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Cancer Cell. 2014 Jan 13;25(1):91-101. doi: 10.1016/j.ccr.2013.12.015.

Widespread genetic heterogeneity in multiple myeloma: implications for targeted therapy.

Author information

1
Broad Institute of MIT and Harvard, 7 Cambridge Center, Cambridge, MA 02412, USA; Dana-Farber Cancer Institute, 450 Brookline Avenue, Boston, MA 02215, USA.
2
Broad Institute of MIT and Harvard, 7 Cambridge Center, Cambridge, MA 02412, USA.
3
Broad Institute of MIT and Harvard, 7 Cambridge Center, Cambridge, MA 02412, USA; Dana-Farber Cancer Institute, 450 Brookline Avenue, Boston, MA 02215, USA; Boston Children's Hospital, 350 Longwood Avenue, Boston, MA 02115, USA.
4
Cambridge Institute for Medical Research, Addenbrooke's Hospital, Hills Road, Cambridge CB2 0XY, UK.
5
The Multiple Myeloma Research Foundation, 383 Main Avenue, Fifth Floor, Norwalk, CT 06581, USA.
6
Translational Genomics Research Institute (TGen), 445 N. Fifth Street, Phoenix, AZ 85004, USA.
7
Broad Institute of MIT and Harvard, 7 Cambridge Center, Cambridge, MA 02412, USA; Massachusetts General Hospital Cancer Center and Department of Pathology, Massachusetts General Hospital and Harvard Medical School, Boston, MA 02114, USA.
8
Broad Institute of MIT and Harvard, 7 Cambridge Center, Cambridge, MA 02412, USA; Dana-Farber Cancer Institute, 450 Brookline Avenue, Boston, MA 02215, USA; Harvard Medical School, Boston, MA 02115, USA; Howard Hughes Medical Institute, Chevy Chase, MD 20815, USA. Electronic address: golub@broadinstitute.org.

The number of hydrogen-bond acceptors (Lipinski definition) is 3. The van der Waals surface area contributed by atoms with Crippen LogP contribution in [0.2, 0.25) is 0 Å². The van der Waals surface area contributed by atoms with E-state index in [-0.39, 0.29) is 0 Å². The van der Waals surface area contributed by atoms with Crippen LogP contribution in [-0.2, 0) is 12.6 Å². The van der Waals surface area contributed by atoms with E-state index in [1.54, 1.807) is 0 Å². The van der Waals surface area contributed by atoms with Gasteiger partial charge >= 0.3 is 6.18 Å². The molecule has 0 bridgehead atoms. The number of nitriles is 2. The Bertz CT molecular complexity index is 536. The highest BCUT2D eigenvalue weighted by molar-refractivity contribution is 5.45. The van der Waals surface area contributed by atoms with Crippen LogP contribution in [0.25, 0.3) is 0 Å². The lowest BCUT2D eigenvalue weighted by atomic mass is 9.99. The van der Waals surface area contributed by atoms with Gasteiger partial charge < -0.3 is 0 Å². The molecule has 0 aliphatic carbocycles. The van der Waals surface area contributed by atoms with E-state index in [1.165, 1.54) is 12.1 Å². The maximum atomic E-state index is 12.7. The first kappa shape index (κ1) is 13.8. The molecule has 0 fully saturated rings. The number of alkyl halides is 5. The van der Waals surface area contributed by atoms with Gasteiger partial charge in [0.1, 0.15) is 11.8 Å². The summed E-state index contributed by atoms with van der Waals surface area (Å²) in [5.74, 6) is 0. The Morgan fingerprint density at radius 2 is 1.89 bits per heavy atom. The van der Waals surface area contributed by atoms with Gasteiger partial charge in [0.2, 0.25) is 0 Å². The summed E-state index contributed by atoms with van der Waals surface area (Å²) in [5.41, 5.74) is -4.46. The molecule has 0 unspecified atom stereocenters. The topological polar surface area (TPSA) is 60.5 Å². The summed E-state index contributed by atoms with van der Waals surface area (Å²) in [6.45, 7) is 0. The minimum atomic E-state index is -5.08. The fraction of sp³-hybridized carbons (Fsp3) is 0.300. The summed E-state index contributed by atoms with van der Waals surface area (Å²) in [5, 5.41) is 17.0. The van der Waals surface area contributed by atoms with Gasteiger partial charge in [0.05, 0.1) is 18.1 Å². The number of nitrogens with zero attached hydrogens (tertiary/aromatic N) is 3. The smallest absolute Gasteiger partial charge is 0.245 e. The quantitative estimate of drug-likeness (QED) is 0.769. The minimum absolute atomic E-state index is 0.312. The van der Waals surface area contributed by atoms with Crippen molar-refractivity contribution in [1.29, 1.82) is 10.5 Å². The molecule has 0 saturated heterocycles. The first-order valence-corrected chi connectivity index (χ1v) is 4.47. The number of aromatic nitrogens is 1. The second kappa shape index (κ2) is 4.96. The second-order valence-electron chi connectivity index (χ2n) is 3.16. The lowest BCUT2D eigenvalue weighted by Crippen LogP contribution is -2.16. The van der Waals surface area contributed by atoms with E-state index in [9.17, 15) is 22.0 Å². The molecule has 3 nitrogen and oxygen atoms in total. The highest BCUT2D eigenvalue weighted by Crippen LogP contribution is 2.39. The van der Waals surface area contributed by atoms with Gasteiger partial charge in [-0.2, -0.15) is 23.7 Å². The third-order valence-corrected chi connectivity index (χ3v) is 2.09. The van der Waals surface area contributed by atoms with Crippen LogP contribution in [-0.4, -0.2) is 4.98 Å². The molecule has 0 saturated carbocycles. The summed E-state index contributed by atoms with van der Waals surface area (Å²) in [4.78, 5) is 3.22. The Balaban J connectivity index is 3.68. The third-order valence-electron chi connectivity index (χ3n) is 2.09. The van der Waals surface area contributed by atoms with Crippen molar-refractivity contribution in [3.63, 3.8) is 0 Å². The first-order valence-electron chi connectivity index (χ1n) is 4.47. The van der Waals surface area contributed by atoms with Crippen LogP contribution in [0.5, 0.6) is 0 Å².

Abstract

We performed massively parallel sequencing of paired tumor/normal samples from 203 multiple myeloma (MM) patients and identified significantly mutated genes and copy number alterations and discovered putative tumor suppressor genes by determining homozygous deletions and loss of heterozygosity. We observed frequent mutations in KRAS (particularly in previously treated patients), NRAS, BRAF, FAM46C, TP53, and DIS3 (particularly in nonhyperdiploid MM). Mutations were often present in subclonal populations, and multiple mutations within the same pathway (e.g., KRAS, NRAS, and BRAF) were observed in the same patient. In vitro modeling predicts only partial treatment efficacy of targeting subclonal mutations, and even growth promotion of nonmutated subclones in some cases. These results emphasize the importance of heterogeneity analysis for treatment decisions.

PMID:
24434212
PMCID:
PMC4241387
DOI:
10.1016/j.ccr.2013.12.015
[Indexed for MEDLINE]
Free PMC Article

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